Part of the criticism of the one reported case of human preimplantation genome editing (PGE) turned on the inadequacy of the purpose for which it was undertaken (inherent immunity to HIV) and its target (the CCR5 gene). The discussion of CCR5 in this context reveals the different values that inform the idea of acceptable uses of PGE and of the conditions of responsible biomedical innovation among the scientist responsible and his critics. While the use of PGE for any indication remains unacceptable (or, at the very least, premature), neither position offers a satisfactory response to this prospective biotechnology.
Portland Press would like to thank Dr Silvia Camporesi (Kings College London) for her input into the initial discussions around some of the concepts covered in this issue of Emerging Topics in Life Sciences, and for securing some of the contributors and content.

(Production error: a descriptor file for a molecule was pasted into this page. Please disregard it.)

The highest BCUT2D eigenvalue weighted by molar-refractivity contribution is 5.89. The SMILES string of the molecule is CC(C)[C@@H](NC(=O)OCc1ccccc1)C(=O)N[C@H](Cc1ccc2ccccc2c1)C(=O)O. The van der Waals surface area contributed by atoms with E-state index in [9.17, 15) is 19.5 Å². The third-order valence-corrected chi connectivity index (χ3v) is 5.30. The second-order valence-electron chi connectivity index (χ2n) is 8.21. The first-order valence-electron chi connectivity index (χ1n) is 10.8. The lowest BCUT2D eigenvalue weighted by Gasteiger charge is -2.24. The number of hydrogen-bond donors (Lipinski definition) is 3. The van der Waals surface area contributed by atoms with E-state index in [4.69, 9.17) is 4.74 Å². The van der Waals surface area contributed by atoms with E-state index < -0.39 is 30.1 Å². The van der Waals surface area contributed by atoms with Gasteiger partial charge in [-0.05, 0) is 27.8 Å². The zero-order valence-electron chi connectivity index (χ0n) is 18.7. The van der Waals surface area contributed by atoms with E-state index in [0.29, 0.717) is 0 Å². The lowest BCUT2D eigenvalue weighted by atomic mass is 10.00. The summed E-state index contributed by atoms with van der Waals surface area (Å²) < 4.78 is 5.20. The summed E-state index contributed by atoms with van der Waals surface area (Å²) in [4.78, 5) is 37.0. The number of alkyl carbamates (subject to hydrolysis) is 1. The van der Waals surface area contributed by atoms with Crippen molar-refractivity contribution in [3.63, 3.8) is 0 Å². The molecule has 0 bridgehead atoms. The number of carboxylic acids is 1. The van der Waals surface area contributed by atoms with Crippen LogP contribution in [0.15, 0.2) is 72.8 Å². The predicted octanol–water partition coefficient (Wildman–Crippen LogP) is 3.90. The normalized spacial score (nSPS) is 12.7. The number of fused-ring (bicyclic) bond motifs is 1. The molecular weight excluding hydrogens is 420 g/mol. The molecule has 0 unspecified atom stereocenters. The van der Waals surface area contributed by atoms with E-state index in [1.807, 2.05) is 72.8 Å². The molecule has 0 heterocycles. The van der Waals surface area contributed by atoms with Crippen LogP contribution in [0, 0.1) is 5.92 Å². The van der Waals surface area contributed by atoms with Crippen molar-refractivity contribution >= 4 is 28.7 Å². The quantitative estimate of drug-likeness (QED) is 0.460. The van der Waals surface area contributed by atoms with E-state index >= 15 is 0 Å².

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Perspective| November 14 2019
Preimplantation genome editing: CCR5 in China
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Pete Mills; Preimplantation genome editing: CCR5 in China. Emerg Top Life Sci 27 November 2019; 3 (6): 695–700. doi: https://doi.org/10.1042/ETLS20190114
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